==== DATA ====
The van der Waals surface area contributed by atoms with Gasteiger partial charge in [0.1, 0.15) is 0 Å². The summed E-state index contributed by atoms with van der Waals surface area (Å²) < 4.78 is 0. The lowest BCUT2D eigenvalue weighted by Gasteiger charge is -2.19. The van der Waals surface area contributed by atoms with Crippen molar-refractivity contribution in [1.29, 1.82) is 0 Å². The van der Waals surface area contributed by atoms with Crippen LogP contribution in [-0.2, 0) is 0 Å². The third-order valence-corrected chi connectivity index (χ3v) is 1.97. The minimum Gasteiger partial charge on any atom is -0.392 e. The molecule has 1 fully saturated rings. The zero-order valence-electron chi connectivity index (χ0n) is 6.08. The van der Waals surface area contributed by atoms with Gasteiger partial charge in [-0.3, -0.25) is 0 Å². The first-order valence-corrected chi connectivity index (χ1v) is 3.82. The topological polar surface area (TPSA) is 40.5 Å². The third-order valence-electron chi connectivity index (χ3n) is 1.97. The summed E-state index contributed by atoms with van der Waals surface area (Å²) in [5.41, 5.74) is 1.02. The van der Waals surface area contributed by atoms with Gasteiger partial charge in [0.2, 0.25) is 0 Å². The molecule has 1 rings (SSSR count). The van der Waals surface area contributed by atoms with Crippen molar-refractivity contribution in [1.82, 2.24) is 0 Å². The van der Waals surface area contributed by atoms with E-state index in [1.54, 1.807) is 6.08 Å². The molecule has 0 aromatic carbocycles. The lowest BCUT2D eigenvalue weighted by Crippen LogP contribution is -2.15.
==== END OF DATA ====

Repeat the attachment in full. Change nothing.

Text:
The van der Waals surface area contributed by atoms with Gasteiger partial charge in [0.1, 0.15) is 0 Å². The summed E-state index contributed by atoms with van der Waals surface area (Å²) < 4.78 is 0. The lowest BCUT2D eigenvalue weighted by Gasteiger charge is -2.19. The van der Waals surface area contributed by atoms with Crippen molar-refractivity contribution in [1.29, 1.82) is 0 Å². The van der Waals surface area contributed by atoms with Crippen LogP contribution in [-0.2, 0) is 0 Å². The third-order valence-corrected chi connectivity index (χ3v) is 1.97. The minimum Gasteiger partial charge on any atom is -0.392 e. The molecule has 1 fully saturated rings. The zero-order valence-electron chi connectivity index (χ0n) is 6.08. The van der Waals surface area contributed by atoms with Gasteiger partial charge in [-0.3, -0.25) is 0 Å². The first-order valence-corrected chi connectivity index (χ1v) is 3.82. The topological polar surface area (TPSA) is 40.5 Å². The third-order valence-electron chi connectivity index (χ3n) is 1.97. The summed E-state index contributed by atoms with van der Waals surface area (Å²) in [5.41, 5.74) is 1.02. The van der Waals surface area contributed by atoms with Gasteiger partial charge in [0.2, 0.25) is 0 Å². The molecule has 1 rings (SSSR count). The van der Waals surface area contributed by atoms with Crippen molar-refractivity contribution in [1.82, 2.24) is 0 Å². The van der Waals surface area contributed by atoms with E-state index in [1.54, 1.807) is 6.08 Å². The molecule has 0 aromatic carbocycles. The lowest BCUT2D eigenvalue weighted by Crippen LogP contribution is -2.15.